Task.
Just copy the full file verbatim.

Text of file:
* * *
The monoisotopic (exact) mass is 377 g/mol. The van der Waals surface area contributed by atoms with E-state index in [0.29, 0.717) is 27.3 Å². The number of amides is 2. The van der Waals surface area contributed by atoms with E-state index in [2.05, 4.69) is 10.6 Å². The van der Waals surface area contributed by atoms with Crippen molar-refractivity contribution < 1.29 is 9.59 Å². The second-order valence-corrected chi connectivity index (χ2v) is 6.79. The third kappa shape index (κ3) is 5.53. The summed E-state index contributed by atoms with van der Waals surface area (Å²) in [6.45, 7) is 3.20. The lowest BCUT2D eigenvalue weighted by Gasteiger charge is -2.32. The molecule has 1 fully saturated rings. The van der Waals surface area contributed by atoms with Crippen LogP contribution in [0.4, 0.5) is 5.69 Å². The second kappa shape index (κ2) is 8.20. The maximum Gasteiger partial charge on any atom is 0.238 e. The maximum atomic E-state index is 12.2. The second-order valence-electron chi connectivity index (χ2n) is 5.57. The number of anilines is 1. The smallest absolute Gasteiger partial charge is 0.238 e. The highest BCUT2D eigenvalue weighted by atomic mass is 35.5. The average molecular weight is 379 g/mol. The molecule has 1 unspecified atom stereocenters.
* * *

The monoisotopic (exact) mass is 377 g/mol. The van der Waals surface area contributed by atoms with E-state index in [0.29, 0.717) is 27.3 Å². The number of amides is 2. The van der Waals surface area contributed by atoms with E-state index in [2.05, 4.69) is 10.6 Å². The van der Waals surface area contributed by atoms with Crippen molar-refractivity contribution < 1.29 is 9.59 Å². The second-order valence-corrected chi connectivity index (χ2v) is 6.79. The third kappa shape index (κ3) is 5.53. The summed E-state index contributed by atoms with van der Waals surface area (Å²) in [6.45, 7) is 3.20. The lowest BCUT2D eigenvalue weighted by Gasteiger charge is -2.32. The molecule has 1 fully saturated rings. The van der Waals surface area contributed by atoms with Crippen LogP contribution in [0.4, 0.5) is 5.69 Å². The second kappa shape index (κ2) is 8.20. The maximum Gasteiger partial charge on any atom is 0.238 e. The maximum atomic E-state index is 12.2. The second-order valence-electron chi connectivity index (χ2n) is 5.57. The number of anilines is 1. The smallest absolute Gasteiger partial charge is 0.238 e. The highest BCUT2D eigenvalue weighted by atomic mass is 35.5. The average molecular weight is 379 g/mol. The molecule has 1 unspecified atom stereocenters.